WASHINGTON — Macy’s Inc. said Wednesday it is “disappointed” by a National Labor Relations Board decision that will allow a union to move forward with an organizing election involving employees in a cosmetics and fragrance department at one of its stores.
The NLRB decision has put retailers on edge and raised concerns that the ruling could pave the way for separate union bargaining units within stores, potentially fragmenting their business and hurting their ability to serve customers.
“Macy’s is disappointed with the NLRB ruling and believes that organizing a selected portion of a store’s selling associates into multiple collective bargaining units is impractical and an impediment to providing a consistent level of customer service,” a Macy’s spokesman said in an e-mail. “Our company is considering its options, including a potential appeal of the NLRB decision.”
Bergdorf Goodman has a similar appeal before the NLRB in a case where one of the board’s regional directors reportedly issued a decision determining that its flagship’s second-floor designer shoes department and fifth-floor contemporary shoes department would represent an appropriate bargaining unit. The NLRB has not made a final decision in that case.
In the Macy’s case, the NLRB issued a decision Tuesday in favor of the United Food and Commercial Workers International Union, which filed a petition with the board in March 2011, seeking to hold an election in an attempt to organize a bargaining unit within the cosmetics and fragrance department of a Macy’s store in Saugus, Mass.
The UFCW is seeking to represent 41 full-time, part-time and on-call employees employed at the Saugus store’s cosmetics and fragrance department, including counter managers, beauty advisers and all selling employees in cosmetics and women’s and men’s fragrances, according to the petition.
In its decision, the NLRB ruled that “the employees in the [UFCW’s] petitioned-for unit are a readily identifiable group who share a community of interests,” thereby allowing the UFCW to hold an election.
The NLRB also argued that Macy’s did not meet its “burden of demonstrating that the other selling and non-selling employees it seeks to include [in any election] share an overwhelming community of interest with the petitioned-for employees so as to require their inclusion in the unit.”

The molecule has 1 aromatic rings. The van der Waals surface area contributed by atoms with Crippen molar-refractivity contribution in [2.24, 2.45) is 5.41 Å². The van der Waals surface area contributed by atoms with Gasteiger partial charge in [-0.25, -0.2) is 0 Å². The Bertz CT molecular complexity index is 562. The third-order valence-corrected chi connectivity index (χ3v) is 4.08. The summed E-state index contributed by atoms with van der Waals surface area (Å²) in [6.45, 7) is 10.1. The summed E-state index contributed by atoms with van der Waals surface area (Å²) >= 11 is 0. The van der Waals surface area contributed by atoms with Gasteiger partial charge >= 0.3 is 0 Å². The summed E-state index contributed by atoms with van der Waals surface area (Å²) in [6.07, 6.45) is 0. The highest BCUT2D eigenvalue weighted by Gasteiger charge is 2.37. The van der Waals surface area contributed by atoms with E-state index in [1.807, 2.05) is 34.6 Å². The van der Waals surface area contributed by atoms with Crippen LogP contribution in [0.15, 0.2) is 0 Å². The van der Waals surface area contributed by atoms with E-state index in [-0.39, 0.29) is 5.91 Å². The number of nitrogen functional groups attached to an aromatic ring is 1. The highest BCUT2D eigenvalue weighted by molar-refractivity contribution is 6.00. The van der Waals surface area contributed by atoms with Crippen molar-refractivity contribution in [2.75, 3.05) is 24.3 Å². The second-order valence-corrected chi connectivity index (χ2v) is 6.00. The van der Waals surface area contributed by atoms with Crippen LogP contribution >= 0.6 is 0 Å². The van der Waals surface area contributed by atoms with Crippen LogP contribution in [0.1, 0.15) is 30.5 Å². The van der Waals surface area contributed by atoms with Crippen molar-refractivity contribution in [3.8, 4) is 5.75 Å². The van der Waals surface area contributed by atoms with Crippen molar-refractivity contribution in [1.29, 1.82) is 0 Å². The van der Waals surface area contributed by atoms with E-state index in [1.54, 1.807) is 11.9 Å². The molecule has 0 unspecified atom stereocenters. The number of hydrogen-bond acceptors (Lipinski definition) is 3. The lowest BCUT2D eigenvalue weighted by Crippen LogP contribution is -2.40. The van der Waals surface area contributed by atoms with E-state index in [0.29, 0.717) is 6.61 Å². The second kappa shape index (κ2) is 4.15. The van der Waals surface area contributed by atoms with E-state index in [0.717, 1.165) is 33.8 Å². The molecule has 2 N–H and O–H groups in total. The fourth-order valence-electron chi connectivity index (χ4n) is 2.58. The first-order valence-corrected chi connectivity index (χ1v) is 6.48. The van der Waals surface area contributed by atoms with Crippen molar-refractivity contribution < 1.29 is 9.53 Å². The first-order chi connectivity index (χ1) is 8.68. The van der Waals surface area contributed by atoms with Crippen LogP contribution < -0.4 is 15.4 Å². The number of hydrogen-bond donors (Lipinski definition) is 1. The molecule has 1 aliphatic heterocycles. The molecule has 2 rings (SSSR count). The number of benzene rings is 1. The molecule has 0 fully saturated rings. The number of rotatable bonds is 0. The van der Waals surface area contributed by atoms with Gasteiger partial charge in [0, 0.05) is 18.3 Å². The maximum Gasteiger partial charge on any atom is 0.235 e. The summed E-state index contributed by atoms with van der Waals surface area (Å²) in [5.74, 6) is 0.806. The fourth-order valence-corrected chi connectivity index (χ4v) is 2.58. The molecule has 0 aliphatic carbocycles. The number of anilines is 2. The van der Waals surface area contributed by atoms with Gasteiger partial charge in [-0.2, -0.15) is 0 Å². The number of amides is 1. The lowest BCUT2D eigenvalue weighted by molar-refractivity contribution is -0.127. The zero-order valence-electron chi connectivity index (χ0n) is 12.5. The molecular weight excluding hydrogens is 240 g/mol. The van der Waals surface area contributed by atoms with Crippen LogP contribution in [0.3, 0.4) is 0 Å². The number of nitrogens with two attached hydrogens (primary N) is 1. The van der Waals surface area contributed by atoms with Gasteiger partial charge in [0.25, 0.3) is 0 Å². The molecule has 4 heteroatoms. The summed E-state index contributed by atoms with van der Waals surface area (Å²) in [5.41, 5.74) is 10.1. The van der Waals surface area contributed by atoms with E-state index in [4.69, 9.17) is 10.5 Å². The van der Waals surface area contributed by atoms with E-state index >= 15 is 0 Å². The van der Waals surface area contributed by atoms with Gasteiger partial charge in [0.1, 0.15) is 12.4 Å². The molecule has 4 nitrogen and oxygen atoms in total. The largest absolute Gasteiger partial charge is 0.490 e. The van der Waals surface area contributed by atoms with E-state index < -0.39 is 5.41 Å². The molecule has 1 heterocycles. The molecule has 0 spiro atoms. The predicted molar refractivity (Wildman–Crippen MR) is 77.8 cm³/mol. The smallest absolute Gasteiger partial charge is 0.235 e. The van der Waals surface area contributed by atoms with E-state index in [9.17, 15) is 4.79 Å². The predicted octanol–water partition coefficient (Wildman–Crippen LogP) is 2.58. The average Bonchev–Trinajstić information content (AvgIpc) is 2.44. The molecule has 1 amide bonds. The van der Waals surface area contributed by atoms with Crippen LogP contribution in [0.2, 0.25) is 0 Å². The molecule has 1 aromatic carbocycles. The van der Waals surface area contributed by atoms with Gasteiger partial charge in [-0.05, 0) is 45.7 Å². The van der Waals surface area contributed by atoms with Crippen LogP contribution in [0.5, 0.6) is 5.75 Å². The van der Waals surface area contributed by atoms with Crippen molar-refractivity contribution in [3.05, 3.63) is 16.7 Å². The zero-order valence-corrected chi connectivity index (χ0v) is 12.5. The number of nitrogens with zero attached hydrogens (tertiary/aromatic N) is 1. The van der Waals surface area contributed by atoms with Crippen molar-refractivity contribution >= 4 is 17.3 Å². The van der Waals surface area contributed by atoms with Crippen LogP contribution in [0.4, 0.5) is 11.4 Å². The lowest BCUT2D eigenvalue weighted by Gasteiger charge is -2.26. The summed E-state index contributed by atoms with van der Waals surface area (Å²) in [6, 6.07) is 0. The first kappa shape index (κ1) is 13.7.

Retailers have grown increasingly concerned by the NLRB’s recent decisions, stemming from a case known as Specialty Healthcare and Rehabilitation Center in 2011, in which the board decided to allow a union to seek to organize a group of nursing assistants within the center.
“The decision redefined what the NLRB considered a proper bargaining unit, abandoning the past, business-wide standard in favor of one that allows union organizers to gerrymander a workplace by cherry-picking small groups of employees within a larger workforce to form a bargaining unit,” the Retail Industry Leaders Association said.
“Micro unions are incompatible with the operational structure of the retail industry and the needs of American consumers,” said Kelly Kolb, vice president of government affairs at RILA. “The conflict and complexity brought to workplaces by micro unions jeopardizes the flexibility and opportunity that make retail jobs attractive to millions of Americans, while eroding the high level of customer service consumers have come to expect from retailers.”
The National Retail Federation argued in an amicus brief it filed in the case that a decision by the NLRB to allow bargaining units within stores “would do nothing more than serve to fracture and balkanize the structure of the retail employer’s business, and will adversely affect NRF’s members and their businesses, complicate labor relations and collective bargaining, completely frustrate and destroy the basic concepts of customer service, threaten to embroil customers and other members of the public in labor disputes, and create delay and increased costs in the board’s currently fair and efficient representation process.”
David French, senior vice president of government relations at the NRF, said: “Macy’s has a lot of different departments and a lot of different folks with different jobs within its stores. If folks in different jobs are organized by different unions, at some point that is going to impact the operations of the store in a way that the NLRB is not supposed [to allow].”
“What happens when the shoe department goes on strike? Do other departments walk out?” French asked rhetorically. “This is the kind of arbitrary unit construction that hasn’t happened in the real world.”
Retail groups are also trying to fight the NLRB’s new decisions on Capitol Hill, although a bill aimed at overturning the Specialty Healthcare decision stalled last year.
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